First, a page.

Although the art of making bakers’ kilns is on the decline across Kashmir valley, a group of families in north Kashmir’s Palhallan village who have been associated with the trade for many decades have seen their fortunes shine as the business continues to grow, Bilal Handoo reports.Sub-Regional-Potters-kashmir

Situated in north Kashmir, some 30 km away from J&K’s summer capital Srinagar, Palhallan village shot to prominence in the summer uprising of 2010 when popular protests threatened to bring down an elected government. While the protests brought the village on the radar of security agencies, very few people know that Palhallan also houses some rare artisans of Kashmir valley.

A mediocre, mud-filled lane bordered by walnut tress leads to a locality of potters who live in Palhallan’s Kral Mohalla. As one walks into the locality, a few archaic shops have been set up where baked mud kilns are sold. Abdul Rahim Kumar, 80, has been making mud kilns from the last sixty years.

“We have been making baker’s kiln for many centuries now. In fact, we are the only surviving community of kiln pottery in Kashmir,” Rahim, an elder in the potter community of fifteen families, says. Out of these fifteen families, three families have lately quit the trade and are now doing other trade activities.

Other than Palhallan village, there are a few potters in Srinagar’s Rainawari area who make bakers’ kilns but not in bulk quantity as the potters in Palhallan do. “Kiln making is our only source of sustenance,” Mehraj-ud-din, 29, a new generation potter and elder son of Rahim, says. “Earlier we used to make mud utensils too but with dwindling customer baseline, we entirely focus on kilns now.”

With potters across Kashmir gradually winding up their business and a number of new bakery shops opening in various parts of the valley, the potters of Palhallan receive round the clock orders. A single kiln maker on an average sells around 25 kilns per month, which puts his monthly income at Rs 37500. But sales keep fluctuating throughout the year.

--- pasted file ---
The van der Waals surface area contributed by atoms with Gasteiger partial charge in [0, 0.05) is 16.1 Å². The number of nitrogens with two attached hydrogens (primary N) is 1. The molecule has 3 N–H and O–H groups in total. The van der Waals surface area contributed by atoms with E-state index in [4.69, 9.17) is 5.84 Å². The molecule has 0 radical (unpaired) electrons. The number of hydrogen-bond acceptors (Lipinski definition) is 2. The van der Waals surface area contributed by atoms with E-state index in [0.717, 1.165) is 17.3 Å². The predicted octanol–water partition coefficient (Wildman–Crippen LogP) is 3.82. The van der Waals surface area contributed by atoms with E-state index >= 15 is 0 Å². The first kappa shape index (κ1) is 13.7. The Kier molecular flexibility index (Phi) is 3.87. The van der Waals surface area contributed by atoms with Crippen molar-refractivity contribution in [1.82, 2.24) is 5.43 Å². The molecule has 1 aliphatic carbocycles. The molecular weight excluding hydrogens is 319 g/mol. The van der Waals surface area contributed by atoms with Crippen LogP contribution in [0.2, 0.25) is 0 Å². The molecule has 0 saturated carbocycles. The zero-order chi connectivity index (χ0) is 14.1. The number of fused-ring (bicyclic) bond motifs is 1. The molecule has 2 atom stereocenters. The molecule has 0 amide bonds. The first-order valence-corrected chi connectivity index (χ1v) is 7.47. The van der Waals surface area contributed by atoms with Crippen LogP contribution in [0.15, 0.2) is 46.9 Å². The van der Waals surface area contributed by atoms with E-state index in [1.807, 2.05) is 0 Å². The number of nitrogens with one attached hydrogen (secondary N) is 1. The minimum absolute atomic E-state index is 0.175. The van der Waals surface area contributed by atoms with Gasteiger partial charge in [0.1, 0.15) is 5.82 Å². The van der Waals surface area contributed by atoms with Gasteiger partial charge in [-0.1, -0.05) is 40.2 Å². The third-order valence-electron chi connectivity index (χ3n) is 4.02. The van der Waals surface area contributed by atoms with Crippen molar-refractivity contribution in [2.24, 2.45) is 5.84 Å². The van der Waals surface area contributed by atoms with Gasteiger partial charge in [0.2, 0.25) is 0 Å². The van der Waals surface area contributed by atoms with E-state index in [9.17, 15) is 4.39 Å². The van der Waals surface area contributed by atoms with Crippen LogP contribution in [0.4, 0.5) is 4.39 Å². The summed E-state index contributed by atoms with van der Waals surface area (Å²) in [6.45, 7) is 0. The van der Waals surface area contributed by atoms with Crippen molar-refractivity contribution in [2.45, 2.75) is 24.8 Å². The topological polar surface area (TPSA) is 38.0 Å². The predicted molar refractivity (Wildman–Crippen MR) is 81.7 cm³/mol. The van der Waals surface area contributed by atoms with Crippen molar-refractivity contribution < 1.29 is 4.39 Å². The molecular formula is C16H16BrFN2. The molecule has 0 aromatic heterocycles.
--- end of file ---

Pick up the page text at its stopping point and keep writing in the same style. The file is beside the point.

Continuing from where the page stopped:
“During Ramadhan and on the arrival of spring, demand for kilns usually increases up to 35 kilns per month,” Ali Mohammad, 35, another artisan, says. “It is only during the winter season that our trade dips slightly in terms of demand.”

The annual income of twelve potter families in Palhallan is around Rs 60 lakh which sends around Rs 5 lakh per annum into the pocket of a single family. The trade has flourished so much that the potters of Rainawari are also approaching them to fulfil their orders. “Our supplies have improved over the years that itself is the motivating factor for many of us,” Mehraj-ud-din says.

However, making kilns is not an easy job. Loose soil is first brought from a nearby hillock in Pattan area. It is then mixed with water, sand and rags that make it more durable. “This mud is then kept in store for many days and later used for making kilns,” Abdul Rashid Kumar, 40, another potter in the village, says.

There are three types of kilns depending on their capacity and sizes. The large size kiln fetches Rs 2,000; Rs 1500 for medium-sized kiln and while the smallest one cost Rs 1300. A single kiln takes almost three days to get ready. Each kiln is being made in three different levels. “It takes a meticulous job to design kilns,” Rashid says. “Any slight loss of concentration can spoil the entire structure.” After kiln is ready, it is then left to dry under the sun or fire is lit up inside it.

Some years ago, gas kilns were introduced in the local market which threatened the traditional baked mud kilns. These gas kilns were installed and tested by some baker’s in Srinagar’s Chota Bazaar. However, the customers of these bakers complained about the lack of taste in their products. “They were soon abandoned and were never used,” Rashid claims.

Most villagers are not sure how pottery came to Palhallan. Abdul Rahim, the oldest potter, says the villagers learnt pottery from their ancestors. Over the years, it has become a source of sustenance for these families. “I recently completed my graduation in humanities,” Munir Ahmad, 21, a local youth, says. “But apart from my studies, I make it sure to spare some time for making kilns.”

Like Munir, many youth in Palhallan are happy about their ancestral trade. Kiln making is here to stay, as long as bakers continue to make bread!


Please enter your comment!
Please enter your name here